Your friends and family are gathered, and wonderful aromas are coming from the kitchen. Thanksgiving is a special time to enjoy good food and fellowship, but the festivities provide many harmful opportunities for your pet. Our team at Palm City Animal Medical Center offers advice, to help ensure your pet stays safe on turkey day.

#1: Your pet will be thankful you kept them away from the turkey

The turkey is the centerpiece of the feast, but you will be doing your pet a favor if you ensure they don’t partake. The big bird provides several dangers for your pet.

  • Turkey skin — The skin is high in fat and, while any change to your pet’s diet can cause gastrointestinal upset, high-fat foods are especially dangerous, because they can trigger pancreatitis. This extremely painful condition can lead to severe, life-threatening consequences for your pet. Certain breeds, including miniature schnauzers, miniature poodles, and cocker spaniels, are high risk.
  • Turkey brine — This salty solution can be tempting for your pet, but if ingested, the brine can cause salt toxicity. Increased salt levels in your pet’s bloodstream can lead to vomiting, diarrhea, dehydration, kidney damage, and seizures.
  • Turkey bones — Cooked turkey bones tend to break and splinter easily. The sharp pieces can cause your pet to choke, or injure their mouth or esophagus.
  • Turkey meat — If your pet ingests a less than fully cooked piece, they are susceptible to salmonella. Signs include lethargy, inappetence, and bloody or mucoid diarrhea.

#2: Your pet will be thankful you kept them away from the sides

In addition to the high-fat content in the decadent sides that could trigger pancreatitis, particular foods found in popular Thanksgiving dishes are harmful to pets.

  • Onions — Found in several popular casseroles, onions and similar vegetables, including chives, garlic, and leeks, can weaken your pet’s red blood cells, resulting in anemia. Signs include weakness, vomiting, and pale mucous membranes.
  • Grapes — Many people use grapes and raisins in their stuffing and other sides, but they can cause kidney failure in pets. Signs include lethargy, increased thirst and urination, and inappetence.
  • Alcohol — While not technically a side, alcoholic drinks are commonly served with holiday meals. Pets are particularly sensitive to alcohol, and will exhibit signs including lethargy, incoordination, drooling, vomiting, and collapse.
  • Raw yeast dough — Bread baked from scratch can make the holiday meal more special, but if ingested, raw yeast dough can swell, causing gas and bloating, which can lead to serious consequences. In addition, the yeast produces alcohol during fermentation, and can cause alcohol toxicity.

#3: Your pet will be thankful you kept them away from the dessert table

Sweet treats are a must after the big meal, but many common dessert ingredients can harm your pet.

  • Chocolate — While all forms of chocolate are harmful to pets, dark chocolate and baker’s chocolate are the most problematic. The caffeine and theobromine found in chocolate can cause central nervous system stimulant effects in pets. Signs include agitation, vomiting, and diarrhea.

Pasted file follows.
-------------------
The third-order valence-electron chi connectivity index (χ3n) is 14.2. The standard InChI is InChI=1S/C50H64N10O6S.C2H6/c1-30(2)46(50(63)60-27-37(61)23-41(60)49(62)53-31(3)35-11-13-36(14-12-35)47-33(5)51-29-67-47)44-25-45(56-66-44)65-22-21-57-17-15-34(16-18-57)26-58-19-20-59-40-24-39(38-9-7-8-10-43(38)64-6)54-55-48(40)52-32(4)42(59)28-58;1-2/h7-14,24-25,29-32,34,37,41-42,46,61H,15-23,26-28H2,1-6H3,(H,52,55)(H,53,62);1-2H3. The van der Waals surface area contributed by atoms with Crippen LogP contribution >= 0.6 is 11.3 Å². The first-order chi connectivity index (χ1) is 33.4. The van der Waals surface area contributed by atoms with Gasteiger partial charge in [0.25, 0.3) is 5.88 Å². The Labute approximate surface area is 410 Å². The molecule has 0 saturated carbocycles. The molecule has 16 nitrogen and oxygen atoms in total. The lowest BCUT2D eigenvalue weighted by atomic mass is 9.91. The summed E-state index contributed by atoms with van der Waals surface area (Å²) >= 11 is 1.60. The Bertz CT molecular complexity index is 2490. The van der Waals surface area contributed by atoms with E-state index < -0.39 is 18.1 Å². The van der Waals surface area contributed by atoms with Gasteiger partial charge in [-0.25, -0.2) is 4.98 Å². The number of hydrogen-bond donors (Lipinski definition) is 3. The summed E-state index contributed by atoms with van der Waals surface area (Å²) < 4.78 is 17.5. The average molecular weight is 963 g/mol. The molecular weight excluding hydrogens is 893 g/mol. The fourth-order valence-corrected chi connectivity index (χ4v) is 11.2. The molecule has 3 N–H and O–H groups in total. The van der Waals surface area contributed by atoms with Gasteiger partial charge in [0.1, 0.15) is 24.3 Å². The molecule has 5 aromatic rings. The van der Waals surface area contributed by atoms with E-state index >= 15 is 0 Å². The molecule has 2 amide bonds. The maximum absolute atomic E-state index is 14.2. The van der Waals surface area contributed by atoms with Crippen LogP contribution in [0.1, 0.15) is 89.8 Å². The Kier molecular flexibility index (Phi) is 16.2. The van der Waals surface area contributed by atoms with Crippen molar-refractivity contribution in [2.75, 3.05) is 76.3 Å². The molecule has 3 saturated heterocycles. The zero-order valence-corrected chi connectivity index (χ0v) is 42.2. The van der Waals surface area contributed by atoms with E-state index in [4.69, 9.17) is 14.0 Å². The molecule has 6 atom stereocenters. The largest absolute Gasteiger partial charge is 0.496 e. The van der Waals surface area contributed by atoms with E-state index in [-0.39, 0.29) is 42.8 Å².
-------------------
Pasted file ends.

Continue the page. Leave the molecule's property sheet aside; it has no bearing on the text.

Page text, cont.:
• Xylitol — This artificial sweetener may be used to make diabetic friendly treats, but xylitol can cause a sudden drop in your pet’s blood sugar, causing incoordination and seizures.
  • Nuts — All nuts are high in fat, and therefore, can trigger pancreatitis. Macadamia nuts are especially dangerous for pets, causing muscle weakness, depression, and vomiting.

#4: Your pet will be thankful you kept them away from the decorations

Decorating your home can put you in the holiday spirit, but your pet is sure to investigate the pretty additions. Ensure you choose pet-friendly ornamentation. Dangerous decorations include:

  • Candles — Pumpkin spice and autumn leaf scents provide the right ambience on Thanksgiving day, but your pet’s investigative nose may get burned. In addition, if they knock the candle over, they could start a fire.
  • Floral arrangements — Several popular decorative plants, including lilies, chrysanthemums, and autumn crocuses, are toxic to pets. If they ingest the plant or drink the water in the vase, they could be in danger.

#5: Your pet will be thankful you kept them away from the party

When hosting a gathering, ensure your pet does not become overwhelmed or stressed by your guests. Steps to take include:

  • Safe space — Provide an area where your pet can escape if they do not want to mingle, and ensure your guests won’t need to access the space. If your pet is on the shy side, sequester them in their own room, and check on them frequently, to ensure they aren’t becoming upset.
  • Identification — Despite your best efforts, your pet may take advantage of your distractions and take the opportunity to run away. The American Animal Hospital Association (AAHA)-accredited team at Palm City Animal Medical Center recommends microchipping your pet as the best way to have them returned to you should they go missing. You should also ensure they are wearing a collar with current identification tags.

Your pet will have many reasons to be thankful on turkey day if you follow this advice. If you would like your pet microchipped as you prepare for Thanksgiving, contact our team at Palm City Animal Medical Center, to schedule an appointment.